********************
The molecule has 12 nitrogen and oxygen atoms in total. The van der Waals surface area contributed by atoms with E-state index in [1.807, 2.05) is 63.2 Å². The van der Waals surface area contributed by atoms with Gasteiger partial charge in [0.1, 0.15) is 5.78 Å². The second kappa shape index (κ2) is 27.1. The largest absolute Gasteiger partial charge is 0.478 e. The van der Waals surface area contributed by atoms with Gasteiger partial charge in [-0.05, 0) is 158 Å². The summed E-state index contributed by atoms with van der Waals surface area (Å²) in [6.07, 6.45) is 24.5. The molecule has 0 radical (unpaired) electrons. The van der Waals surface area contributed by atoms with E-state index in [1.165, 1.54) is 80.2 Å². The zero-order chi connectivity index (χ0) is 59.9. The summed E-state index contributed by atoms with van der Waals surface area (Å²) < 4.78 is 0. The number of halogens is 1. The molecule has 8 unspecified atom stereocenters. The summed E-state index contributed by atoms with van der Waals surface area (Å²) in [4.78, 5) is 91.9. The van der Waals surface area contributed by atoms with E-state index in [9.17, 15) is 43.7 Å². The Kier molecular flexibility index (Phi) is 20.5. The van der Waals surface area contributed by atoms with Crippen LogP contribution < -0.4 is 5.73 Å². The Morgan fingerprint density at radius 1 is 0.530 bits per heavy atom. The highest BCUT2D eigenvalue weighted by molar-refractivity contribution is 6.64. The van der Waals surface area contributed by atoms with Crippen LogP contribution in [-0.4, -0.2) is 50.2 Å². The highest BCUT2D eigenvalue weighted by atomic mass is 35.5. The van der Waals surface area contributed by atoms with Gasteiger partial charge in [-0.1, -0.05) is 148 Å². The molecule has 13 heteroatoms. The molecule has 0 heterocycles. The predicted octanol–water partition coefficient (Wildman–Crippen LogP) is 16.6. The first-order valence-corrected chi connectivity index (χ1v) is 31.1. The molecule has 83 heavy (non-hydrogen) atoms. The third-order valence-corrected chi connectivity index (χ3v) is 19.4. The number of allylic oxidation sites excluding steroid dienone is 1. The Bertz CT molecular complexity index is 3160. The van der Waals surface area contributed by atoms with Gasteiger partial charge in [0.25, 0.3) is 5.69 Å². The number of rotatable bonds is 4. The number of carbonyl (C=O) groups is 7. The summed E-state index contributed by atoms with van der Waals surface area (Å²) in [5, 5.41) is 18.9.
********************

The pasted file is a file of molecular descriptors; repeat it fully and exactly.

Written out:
The molecule has 12 nitrogen and oxygen atoms in total. The van der Waals surface area contributed by atoms with E-state index in [1.807, 2.05) is 63.2 Å². The van der Waals surface area contributed by atoms with Gasteiger partial charge in [0.1, 0.15) is 5.78 Å². The second kappa shape index (κ2) is 27.1. The largest absolute Gasteiger partial charge is 0.478 e. The van der Waals surface area contributed by atoms with Gasteiger partial charge in [-0.05, 0) is 158 Å². The summed E-state index contributed by atoms with van der Waals surface area (Å²) in [6.07, 6.45) is 24.5. The molecule has 0 radical (unpaired) electrons. The van der Waals surface area contributed by atoms with E-state index in [1.165, 1.54) is 80.2 Å². The zero-order chi connectivity index (χ0) is 59.9. The summed E-state index contributed by atoms with van der Waals surface area (Å²) < 4.78 is 0. The number of halogens is 1. The molecule has 8 unspecified atom stereocenters. The summed E-state index contributed by atoms with van der Waals surface area (Å²) in [4.78, 5) is 91.9. The van der Waals surface area contributed by atoms with E-state index in [9.17, 15) is 43.7 Å². The Kier molecular flexibility index (Phi) is 20.5. The van der Waals surface area contributed by atoms with Crippen LogP contribution < -0.4 is 5.73 Å². The Morgan fingerprint density at radius 1 is 0.530 bits per heavy atom. The highest BCUT2D eigenvalue weighted by molar-refractivity contribution is 6.64. The van der Waals surface area contributed by atoms with Crippen LogP contribution in [-0.4, -0.2) is 50.2 Å². The highest BCUT2D eigenvalue weighted by atomic mass is 35.5. The van der Waals surface area contributed by atoms with Gasteiger partial charge in [-0.1, -0.05) is 148 Å². The molecule has 13 heteroatoms. The molecule has 0 heterocycles. The predicted octanol–water partition coefficient (Wildman–Crippen LogP) is 16.6. The first-order valence-corrected chi connectivity index (χ1v) is 31.1. The molecule has 83 heavy (non-hydrogen) atoms. The third-order valence-corrected chi connectivity index (χ3v) is 19.4. The number of allylic oxidation sites excluding steroid dienone is 1. The Bertz CT molecular complexity index is 3160. The van der Waals surface area contributed by atoms with Gasteiger partial charge in [0.25, 0.3) is 5.69 Å². The number of rotatable bonds is 4. The number of carbonyl (C=O) groups is 7. The summed E-state index contributed by atoms with van der Waals surface area (Å²) in [5, 5.41) is 18.9.